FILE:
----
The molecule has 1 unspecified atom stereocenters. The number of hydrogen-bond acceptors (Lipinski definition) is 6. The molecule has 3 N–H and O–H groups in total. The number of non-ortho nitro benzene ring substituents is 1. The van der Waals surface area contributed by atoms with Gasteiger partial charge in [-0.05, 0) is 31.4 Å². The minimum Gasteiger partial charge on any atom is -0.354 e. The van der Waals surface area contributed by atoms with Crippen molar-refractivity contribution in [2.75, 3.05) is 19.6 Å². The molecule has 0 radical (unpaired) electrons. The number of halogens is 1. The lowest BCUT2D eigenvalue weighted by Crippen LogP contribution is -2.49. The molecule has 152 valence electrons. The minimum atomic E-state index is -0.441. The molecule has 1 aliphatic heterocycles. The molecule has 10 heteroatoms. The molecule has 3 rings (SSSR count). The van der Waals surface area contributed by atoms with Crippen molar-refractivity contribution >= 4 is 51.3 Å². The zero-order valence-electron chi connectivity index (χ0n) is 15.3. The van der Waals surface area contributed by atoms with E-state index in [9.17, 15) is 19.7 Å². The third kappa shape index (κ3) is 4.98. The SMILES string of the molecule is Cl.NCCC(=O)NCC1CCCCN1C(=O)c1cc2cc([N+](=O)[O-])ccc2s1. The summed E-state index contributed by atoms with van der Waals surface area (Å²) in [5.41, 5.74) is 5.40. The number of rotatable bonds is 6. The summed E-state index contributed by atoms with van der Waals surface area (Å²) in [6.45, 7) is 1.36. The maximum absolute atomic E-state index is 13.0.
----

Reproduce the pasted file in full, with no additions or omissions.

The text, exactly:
The molecule has 1 unspecified atom stereocenters. The number of hydrogen-bond acceptors (Lipinski definition) is 6. The molecule has 3 N–H and O–H groups in total. The number of non-ortho nitro benzene ring substituents is 1. The van der Waals surface area contributed by atoms with Gasteiger partial charge in [-0.05, 0) is 31.4 Å². The minimum Gasteiger partial charge on any atom is -0.354 e. The van der Waals surface area contributed by atoms with Crippen molar-refractivity contribution in [2.75, 3.05) is 19.6 Å². The molecule has 0 radical (unpaired) electrons. The number of halogens is 1. The lowest BCUT2D eigenvalue weighted by Crippen LogP contribution is -2.49. The molecule has 152 valence electrons. The minimum atomic E-state index is -0.441. The molecule has 1 aliphatic heterocycles. The molecule has 10 heteroatoms. The molecule has 3 rings (SSSR count). The van der Waals surface area contributed by atoms with Crippen molar-refractivity contribution >= 4 is 51.3 Å². The zero-order valence-electron chi connectivity index (χ0n) is 15.3. The van der Waals surface area contributed by atoms with E-state index in [9.17, 15) is 19.7 Å². The third kappa shape index (κ3) is 4.98. The SMILES string of the molecule is Cl.NCCC(=O)NCC1CCCCN1C(=O)c1cc2cc([N+](=O)[O-])ccc2s1. The summed E-state index contributed by atoms with van der Waals surface area (Å²) in [5.41, 5.74) is 5.40. The number of rotatable bonds is 6. The summed E-state index contributed by atoms with van der Waals surface area (Å²) in [6.45, 7) is 1.36. The maximum absolute atomic E-state index is 13.0.